I heard a passionate minister talk excitedly and with great pride this morning about his new congregation, so I went to the congregation’s website to learn more.
What I learned is that, if I wanted to worship with his community I would have no idea where to go.
The website has all sorts of lovely words about welcome. It has a nice mission statement. It says, “Visitors, we want to know you!” in all verbal ways.
And yet the front page of the website lists only a mailing address. The site informs me that the congregation is in the midsts of a sanctuary renovation, but nowhere does it say if the project has been completed. I clicked and clicked in vain. One of their site pages was updated in November of 2011. No here there, and no address listed even if I wanted to take a chance on driving to an old address. Another site page about the sanctuary renovation was last updated in 2012. Still no street address.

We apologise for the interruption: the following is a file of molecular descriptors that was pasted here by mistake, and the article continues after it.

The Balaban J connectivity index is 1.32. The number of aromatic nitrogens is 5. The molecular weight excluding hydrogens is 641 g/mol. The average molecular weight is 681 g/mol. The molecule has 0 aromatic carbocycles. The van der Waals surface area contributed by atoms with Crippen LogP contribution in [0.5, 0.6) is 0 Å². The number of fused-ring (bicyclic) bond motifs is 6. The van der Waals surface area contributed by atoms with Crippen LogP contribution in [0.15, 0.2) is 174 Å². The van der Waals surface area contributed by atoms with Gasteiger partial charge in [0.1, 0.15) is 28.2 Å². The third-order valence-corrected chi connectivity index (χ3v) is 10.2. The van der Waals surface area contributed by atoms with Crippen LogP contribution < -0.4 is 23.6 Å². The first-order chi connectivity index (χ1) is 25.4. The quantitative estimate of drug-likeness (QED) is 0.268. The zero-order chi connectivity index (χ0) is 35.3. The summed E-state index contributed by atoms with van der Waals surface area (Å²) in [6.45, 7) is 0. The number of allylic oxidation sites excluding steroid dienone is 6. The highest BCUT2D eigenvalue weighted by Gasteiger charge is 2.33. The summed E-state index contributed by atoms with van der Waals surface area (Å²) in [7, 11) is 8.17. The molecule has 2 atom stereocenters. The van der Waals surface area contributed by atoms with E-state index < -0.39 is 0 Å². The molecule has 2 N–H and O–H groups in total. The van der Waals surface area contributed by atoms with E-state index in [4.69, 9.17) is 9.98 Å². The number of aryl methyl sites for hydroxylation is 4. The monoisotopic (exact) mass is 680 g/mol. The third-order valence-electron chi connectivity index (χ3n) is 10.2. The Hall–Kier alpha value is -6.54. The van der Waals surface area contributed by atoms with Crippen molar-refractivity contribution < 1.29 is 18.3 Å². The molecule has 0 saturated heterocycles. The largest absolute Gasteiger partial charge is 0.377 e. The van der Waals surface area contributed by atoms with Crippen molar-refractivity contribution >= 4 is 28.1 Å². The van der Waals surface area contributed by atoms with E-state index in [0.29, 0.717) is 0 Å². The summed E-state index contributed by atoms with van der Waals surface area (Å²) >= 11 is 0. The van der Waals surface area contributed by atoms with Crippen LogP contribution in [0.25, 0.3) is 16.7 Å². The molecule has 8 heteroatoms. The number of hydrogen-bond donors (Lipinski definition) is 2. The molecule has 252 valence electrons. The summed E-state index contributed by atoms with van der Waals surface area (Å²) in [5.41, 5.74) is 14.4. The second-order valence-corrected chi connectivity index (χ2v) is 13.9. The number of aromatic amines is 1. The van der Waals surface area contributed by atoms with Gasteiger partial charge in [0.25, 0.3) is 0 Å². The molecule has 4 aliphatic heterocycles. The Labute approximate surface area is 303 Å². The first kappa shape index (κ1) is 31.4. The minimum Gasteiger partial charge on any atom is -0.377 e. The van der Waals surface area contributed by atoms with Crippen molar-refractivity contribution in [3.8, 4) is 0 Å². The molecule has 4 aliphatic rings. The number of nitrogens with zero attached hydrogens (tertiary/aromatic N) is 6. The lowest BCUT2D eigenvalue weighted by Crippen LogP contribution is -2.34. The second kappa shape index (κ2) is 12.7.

Nowhere on the site does it specify the location for worship in 2013. Sermon titles are listed, speakers are announced. There is a whole page announcement by the leadership inviting input about when to hold summer services.
But WHERE? WHERE will you be holding summer services?
If the information is on the website somewhere, it should not take a seeker more than one click to find it.
Some tips for church websites:
Your congregation’s first page should have the street address of your worship space so that people looking you up on mobile devices (which is a huge majority of your potential visitors) can input your address into their GPS device. A Google map link does me no good if I’m in the car or have decided at breakfast that I want to come to church. A list of driving instructions is fine, but give me both.
Your congregation’s website should identify the year on the front page. As a frequent traveler, I can’t tell you how many times I’ve shown up to an empty building for a community event that was held the previous year. That hurts.
More images, less text. Â Unless you worship a building (hey, we all know a few “Churchitarians,”) don’t feature a solo photo of a building on your front page. A congregation is people. And they should look engaged. And the photos should be good.
But more than anything, and right away, for heaven’s sake let people know where you are.